Summary: The 7 worst things parents do revealed by the wisdom writings of Solomon.

[The title and points to this message come from a book by John and Linda Friel, but the principles come from the Book of Proverbs written by Solomon.]

Solomon’s experience fits our current series "No Perfect Families Allowed," because his was a long way from a perfect family. He started out his reign as king of ancient Israel in pretty good fashion. When he came to power as a young man, instead of asking God for wealth and fame he asked for wisdom to rule God’s people. God honored his request for wisdom and kicked in the wealth and fame as a bonus.

After a while Solomon began marrying women from other nations, perhaps to form political alliances. In addition to the foolishness of polygamy, Solomon began adopting some of the pagan worship practices of his foreign wives. God wasn’t pleased of course and Solomon had to learn some valuable wisdom the hard way.

Solomon represents the two ways you can gain wisdom for family life. You can ask God for it since He loves to dispatch wisdom to the sincere; or you can learn wisdom the hard way by doing the wrong things.

Which brings me to "The 7 Worst Things Parents Do." We want to look at the wisdom of staying away from wrong patterns of parenting. Every parent makes mistakes but the wisdom of the Bible will help you avoid many of them. Solomon is the human author who was guided by the Holy Spirit to warn us of the mistakes we need to steer clear of in family life. Many of the Proverbs written by Solomon have to do with the parent-child relationship.

Since there are seven things, I’ll just talk about each one briefly and I suggest you study more deeply from the book of Proverbs for yourself. Interestingly, there are 31 chapters in the book of Proverbs, so you can read and meditate on one chapter every day of the month.

The Seven Worst Things Parents Do:

1. Baby your child.

"A servant pampered from childhood will become a rebel." Proverbs 29:21 (NLT)

"My child, listen when your father corrects you. Don’t neglect your mother’s instruction." Proverbs 1:8 (NLT)

Circle the two words, “corrects” and “instruction.” These are important tasks of a parent who wishes to raise a well-balanced child. The Hebrew word for “correction” is used 25 times in Proverbs and has to do with corrective discipline. The idea of discipline runs like a thread through the tapestry of the Book of Proverbs. Every conscientious parent needs to study the topic of discipline in Proverbs.

The word “instruction” is the Hebrew word for “law”(torah). The Bible teaches that fathers need to lovingly discipline their children and mothers need to lay down the law. Any of you have a mother that laid down the law? Good - she was doing her job.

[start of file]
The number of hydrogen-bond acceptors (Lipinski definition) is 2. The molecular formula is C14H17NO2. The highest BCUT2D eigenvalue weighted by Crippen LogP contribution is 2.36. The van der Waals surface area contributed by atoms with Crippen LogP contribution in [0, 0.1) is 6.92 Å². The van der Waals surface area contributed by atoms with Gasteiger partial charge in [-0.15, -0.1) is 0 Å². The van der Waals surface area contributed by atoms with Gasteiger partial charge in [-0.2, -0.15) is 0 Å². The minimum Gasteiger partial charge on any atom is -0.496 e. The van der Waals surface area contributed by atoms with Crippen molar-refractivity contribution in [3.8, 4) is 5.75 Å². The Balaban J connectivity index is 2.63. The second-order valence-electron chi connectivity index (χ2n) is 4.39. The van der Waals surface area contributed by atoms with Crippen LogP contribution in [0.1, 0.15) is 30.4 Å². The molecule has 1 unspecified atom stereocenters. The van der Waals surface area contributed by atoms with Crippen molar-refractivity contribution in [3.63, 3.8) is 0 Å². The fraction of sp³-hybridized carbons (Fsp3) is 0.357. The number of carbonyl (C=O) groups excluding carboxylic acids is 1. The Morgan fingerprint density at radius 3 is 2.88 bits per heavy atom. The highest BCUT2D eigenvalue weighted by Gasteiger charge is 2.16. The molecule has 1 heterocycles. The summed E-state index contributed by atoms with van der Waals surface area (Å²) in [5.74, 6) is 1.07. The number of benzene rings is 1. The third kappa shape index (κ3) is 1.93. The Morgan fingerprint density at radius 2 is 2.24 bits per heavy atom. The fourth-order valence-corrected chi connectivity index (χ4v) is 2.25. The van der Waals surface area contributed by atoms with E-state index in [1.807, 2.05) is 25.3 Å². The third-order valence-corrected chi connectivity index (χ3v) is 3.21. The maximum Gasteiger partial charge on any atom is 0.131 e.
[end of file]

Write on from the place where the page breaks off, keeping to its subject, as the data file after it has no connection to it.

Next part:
Why are correction and instruction necessary?

Correction and instruction give confidence to our children. Correction and instruction prepare them for life on their own. Many children grow up not knowing how to handle the rigors of adult life because dad and mom thought it more important to do things "for" them than to take the time to teach them to do things "for themselves." Kids become young adults not knowing how to iron a shirt or blouse, or use a washing machine, or reconcile a bank statement, or hold a job because they weren’t corrected and instructed.

In "Emotional Intelligence: Why It Can Matter More than IQ," Daniel Goleman cited Jerome Kagan’s research on children who are innately, biologically timid. Mothers who protected their timid children from upsetting experiences produced kids who continued to be plagued by fear as they grew older. Mothers who gradually and consistently encouraged their kids to deal with more and more of the world, produced children who were much less fearful later on. This outcome challenges the thinking of many contemporary American parents who believe that children should be shielded from life’s difficulties. To the contrary, even biologically fearful children do better if their parents encourage them to conquer their fears. (Friel, p. 19)

Correction and instruction, rather than babying a child, gives him or her the confidence not only to perform certain tasks for themselves, but also how to learn to do new tasks. It enables them to overcome fear.

The other night I watched the PBS documentary on President Franklin Roosevelt. One of the most interesting parts of the biopic was the way his mother doted on him. He wasn’t allowed to bathe himself until he was 8 years old. He didn’t handle his own finances until 1941 when his mother died - only four years before his own death. All of his life before then she handled them. In fact, before moving into the White House, Roosevelt and his family lived in an adjoining brownstone with his mother. There were open doors between their homes.

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